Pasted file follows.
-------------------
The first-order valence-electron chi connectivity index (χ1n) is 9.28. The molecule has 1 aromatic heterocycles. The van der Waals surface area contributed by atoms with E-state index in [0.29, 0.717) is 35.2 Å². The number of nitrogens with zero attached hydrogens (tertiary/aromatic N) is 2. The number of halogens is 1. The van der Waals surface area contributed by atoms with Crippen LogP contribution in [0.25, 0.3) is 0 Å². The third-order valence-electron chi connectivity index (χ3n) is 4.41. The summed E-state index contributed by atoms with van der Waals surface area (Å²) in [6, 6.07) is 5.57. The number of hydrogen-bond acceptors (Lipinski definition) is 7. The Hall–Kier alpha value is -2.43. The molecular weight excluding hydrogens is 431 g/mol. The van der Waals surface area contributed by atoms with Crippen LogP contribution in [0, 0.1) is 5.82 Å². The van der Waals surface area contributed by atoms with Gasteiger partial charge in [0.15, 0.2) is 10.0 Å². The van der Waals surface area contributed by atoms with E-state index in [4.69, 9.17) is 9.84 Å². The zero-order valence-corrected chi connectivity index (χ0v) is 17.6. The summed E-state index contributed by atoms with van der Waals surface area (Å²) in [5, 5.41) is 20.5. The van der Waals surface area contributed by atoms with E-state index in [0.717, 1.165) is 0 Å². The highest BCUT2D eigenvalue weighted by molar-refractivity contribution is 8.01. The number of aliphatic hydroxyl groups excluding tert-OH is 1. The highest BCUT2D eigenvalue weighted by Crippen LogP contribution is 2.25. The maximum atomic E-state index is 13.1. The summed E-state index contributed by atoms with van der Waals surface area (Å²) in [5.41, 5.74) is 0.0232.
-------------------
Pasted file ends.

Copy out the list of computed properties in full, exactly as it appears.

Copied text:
The first-order valence-electron chi connectivity index (χ1n) is 9.28. The molecule has 1 aromatic heterocycles. The van der Waals surface area contributed by atoms with E-state index in [0.29, 0.717) is 35.2 Å². The number of nitrogens with zero attached hydrogens (tertiary/aromatic N) is 2. The number of halogens is 1. The van der Waals surface area contributed by atoms with Crippen LogP contribution in [0.25, 0.3) is 0 Å². The third-order valence-electron chi connectivity index (χ3n) is 4.41. The summed E-state index contributed by atoms with van der Waals surface area (Å²) in [6, 6.07) is 5.57. The number of hydrogen-bond acceptors (Lipinski definition) is 7. The Hall–Kier alpha value is -2.43. The molecular weight excluding hydrogens is 431 g/mol. The van der Waals surface area contributed by atoms with Crippen LogP contribution in [0, 0.1) is 5.82 Å². The van der Waals surface area contributed by atoms with Gasteiger partial charge in [0.15, 0.2) is 10.0 Å². The van der Waals surface area contributed by atoms with E-state index in [4.69, 9.17) is 9.84 Å². The zero-order valence-corrected chi connectivity index (χ0v) is 17.6. The summed E-state index contributed by atoms with van der Waals surface area (Å²) in [5, 5.41) is 20.5. The van der Waals surface area contributed by atoms with E-state index in [0.717, 1.165) is 0 Å². The highest BCUT2D eigenvalue weighted by molar-refractivity contribution is 8.01. The number of aliphatic hydroxyl groups excluding tert-OH is 1. The highest BCUT2D eigenvalue weighted by Crippen LogP contribution is 2.25. The maximum atomic E-state index is 13.1. The summed E-state index contributed by atoms with van der Waals surface area (Å²) in [5.41, 5.74) is 0.0232.